Jean-Philip Grobler breaks down the music that shaped his new album, "When The Night."
The first time Jean-Philip Grobler started playing people the music he'd made as part of his project St. Lucia, many were taken aback by the "unabashed, joyful quality to it, which was uncool at the time," he says. But to an increasingly large following of pop music fans, songs like "Closer Than This," "All Eyes On You" and "September" started to find an audience -- thanks to their sonic homage to the spirit of early Whitney Houston, 80s soft rock and synth-based Afro-pop, among other influences. The band's new full-length, "When The Night" (Neon Gold/Columbia) was released Oct. 8, and debuts on this week's Heatseekers Albums chart with sales of 2,000 copies. The band is currently on the road with Two Door Cinema Club playing some of its biggest gigs to date, including a sold-out hometown show at New York's Hammerstein Ballroom.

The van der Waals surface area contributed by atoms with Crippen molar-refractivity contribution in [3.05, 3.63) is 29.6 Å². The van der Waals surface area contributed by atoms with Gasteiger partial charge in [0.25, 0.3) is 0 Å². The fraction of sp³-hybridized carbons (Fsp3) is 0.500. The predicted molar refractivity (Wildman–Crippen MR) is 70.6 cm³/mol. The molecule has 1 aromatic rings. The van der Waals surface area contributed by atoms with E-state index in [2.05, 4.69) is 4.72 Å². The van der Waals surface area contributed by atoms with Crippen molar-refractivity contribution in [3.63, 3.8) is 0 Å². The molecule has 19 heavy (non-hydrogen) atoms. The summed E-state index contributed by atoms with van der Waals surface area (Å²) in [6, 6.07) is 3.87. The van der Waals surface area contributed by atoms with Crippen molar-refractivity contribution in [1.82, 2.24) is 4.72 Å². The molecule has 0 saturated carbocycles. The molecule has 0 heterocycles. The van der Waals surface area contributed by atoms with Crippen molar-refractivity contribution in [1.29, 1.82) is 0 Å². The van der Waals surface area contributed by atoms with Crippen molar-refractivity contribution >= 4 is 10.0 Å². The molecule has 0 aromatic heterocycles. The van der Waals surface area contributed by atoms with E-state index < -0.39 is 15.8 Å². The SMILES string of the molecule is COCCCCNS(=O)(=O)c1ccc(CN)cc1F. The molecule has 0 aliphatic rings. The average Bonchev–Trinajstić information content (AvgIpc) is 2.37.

Grobler, who was raised in South Africa, got his start as a jingle writer for music production company The Lodge before pursuing his own music. And much like how he's embraced indie fans' appreciation of St. Lucia's open-hearted pop, he's been happy to come clean about his commercial past - much in the same way that Foster The People's Mark Foster and Fitz & The Tantrums' Michael "Fitz" Fitzpatrick have. "It was at this point about six years ago where bands were trying to do something weird or crazy, and I just started to get tired of that in my own music," he says. "I started listening to a lot of the African music that I grew up with and Lionel Richie and Phil Collins that had really buried itself into my subs-conscious. Eventually, I learned it can take you a little longer if you're serious with your craft, even if you're not dealing with [the] deepest, darkest emotions of the human psyche."